Doctor insights on:
How Fast Cervical Dysplasia Progress Without Treatment
Is escharotic treatment for cervical dysplasia safe & effective? Opinions on getting them and why. Which types do you think is necessary, and which ones are dangerous?
Never heard of this!: I do not know of any such named treatment which is medically proven to be useful. So i would advise you to seek a second opinion before you get into trouble with an unconventional therapy. ...Read more
I was told today I have severe cervical dysplasia. Which treatment choice is better hysterectomy or leep?
Depends: A leep is much less invasive and usually an effective treatment. It can be performed in the office with local anesthesia. A hysterectomy can also be performed and may make more sense in certain circumstances. If you have other medical issues that could be addressed by having a hysterectomy and you are finished with childbearing then a hysterectomy could be a better choice. ...Read more
Yes: An very acceptable non-surgical treatment of mild dysplasia is watchful waiting since most mild dysplasia will go away on its own. Discontinuation of smoking and birth control pills could also help. There is some possibility that anti-oxidants, like vitamin c and vitamin a, may be useful as well, but i would recommend moderation in use of supplements since high doses may have side effects. ...Read moreSee 1 more doctor answer
Usually No: Most commonly the dysplasia will resolve on ts own, not, in fact, progress to cancer. The greater the level of dysplasia (graded i, ii, or iii) the more likely it will progress but even the most advanced dysplasia may not become cancer. Not smoking and taking Folic Acid regularly may help your body to eradicate the dysplasia naturally. But don't avoid seeing the doctor! ...Read moreSee 1 more doctor answer
I have cervical dysplasia. Will it increase my risk of complications to have sex with a man with metastasized cancer? Without a condom? With?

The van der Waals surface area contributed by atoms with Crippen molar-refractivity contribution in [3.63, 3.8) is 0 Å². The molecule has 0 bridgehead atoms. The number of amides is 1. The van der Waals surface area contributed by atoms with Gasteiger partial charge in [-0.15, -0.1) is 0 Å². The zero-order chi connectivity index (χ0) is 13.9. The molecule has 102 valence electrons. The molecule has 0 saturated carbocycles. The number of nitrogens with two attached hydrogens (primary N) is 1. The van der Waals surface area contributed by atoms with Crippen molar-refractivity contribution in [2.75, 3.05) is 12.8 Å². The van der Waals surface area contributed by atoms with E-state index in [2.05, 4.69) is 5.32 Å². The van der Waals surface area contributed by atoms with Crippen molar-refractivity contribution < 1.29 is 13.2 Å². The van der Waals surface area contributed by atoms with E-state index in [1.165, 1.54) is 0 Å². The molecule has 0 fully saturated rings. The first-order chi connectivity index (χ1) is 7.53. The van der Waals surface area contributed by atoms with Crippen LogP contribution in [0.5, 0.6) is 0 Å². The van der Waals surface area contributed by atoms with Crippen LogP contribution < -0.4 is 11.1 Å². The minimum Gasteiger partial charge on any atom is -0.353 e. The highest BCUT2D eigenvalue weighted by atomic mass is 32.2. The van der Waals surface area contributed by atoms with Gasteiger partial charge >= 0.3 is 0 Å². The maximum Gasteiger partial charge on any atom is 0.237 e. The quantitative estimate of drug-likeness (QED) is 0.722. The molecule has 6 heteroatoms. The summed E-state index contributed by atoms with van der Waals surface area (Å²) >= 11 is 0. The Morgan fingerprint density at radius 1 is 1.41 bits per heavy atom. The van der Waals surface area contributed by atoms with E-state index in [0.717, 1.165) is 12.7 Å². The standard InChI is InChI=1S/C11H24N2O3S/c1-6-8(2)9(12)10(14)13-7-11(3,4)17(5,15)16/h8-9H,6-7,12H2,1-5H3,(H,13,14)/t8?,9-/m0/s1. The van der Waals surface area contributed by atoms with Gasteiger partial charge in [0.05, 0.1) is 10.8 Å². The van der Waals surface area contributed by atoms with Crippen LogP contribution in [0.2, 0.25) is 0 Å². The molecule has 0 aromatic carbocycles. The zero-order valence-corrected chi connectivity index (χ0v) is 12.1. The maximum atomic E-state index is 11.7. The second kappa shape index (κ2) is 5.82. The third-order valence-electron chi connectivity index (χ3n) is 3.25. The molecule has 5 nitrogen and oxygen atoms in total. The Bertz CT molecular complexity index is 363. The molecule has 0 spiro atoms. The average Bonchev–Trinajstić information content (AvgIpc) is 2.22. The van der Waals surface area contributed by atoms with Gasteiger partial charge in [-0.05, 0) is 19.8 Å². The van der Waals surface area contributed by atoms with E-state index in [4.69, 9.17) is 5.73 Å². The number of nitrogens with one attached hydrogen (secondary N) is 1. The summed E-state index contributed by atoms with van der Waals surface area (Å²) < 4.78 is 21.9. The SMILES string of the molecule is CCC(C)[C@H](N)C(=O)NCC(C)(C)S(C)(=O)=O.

Abnormal cells: This is complicated so stay with me. Hpv is a virus that can infect cells on the cervix. When hpv gets into the cell it can cause the cell to make abnormal proteins. This makes the cell look different under the microscope. If the infection progresses, the cells can become cancerous. This is rare but dysplasia should be addressed. It can go away on its own in some cases. Others need treatment. ...Read moreSee 2 more doctor answers
Yes: Cervical dysplasia, or precancer cells, often go away without treatment and the hpv virus that stimulated the cells to become abnormal can also disappear. If cervical dysplasia doesn't go away, it is treatable and curable by procedures like freezing, laser, or leep which can remove all evidence of abnormal cells along with the hpv virus. ...Read moreSee 1 more doctor answer
Nothing good: Cervical dysplasia is what is called a pre-cancerous condition; it's not cancer, but there is a risk that it will develop into cervical cancer. Managing it depends on the degree of the dysplasia, and it is really important that you continue to follow-up with your doctor to prevent it from progressing. The earlier you treat these lesions, the easier they are to control! ...Read moreSee 1 more doctor answer
Several methods: Cervical dysplasia can be treated by a cone biopsy or leep procedure (in which a small portion of the cervix is removed), or sometimes by laser or cryotherapy(freezing), both of which destroy the abnormal cells but do not remove the area for further examination. There is good evidence that the hpv vaccines can decrease the risk of developing dysplasia in the first place. ...Read moreSee 1 more doctor answer
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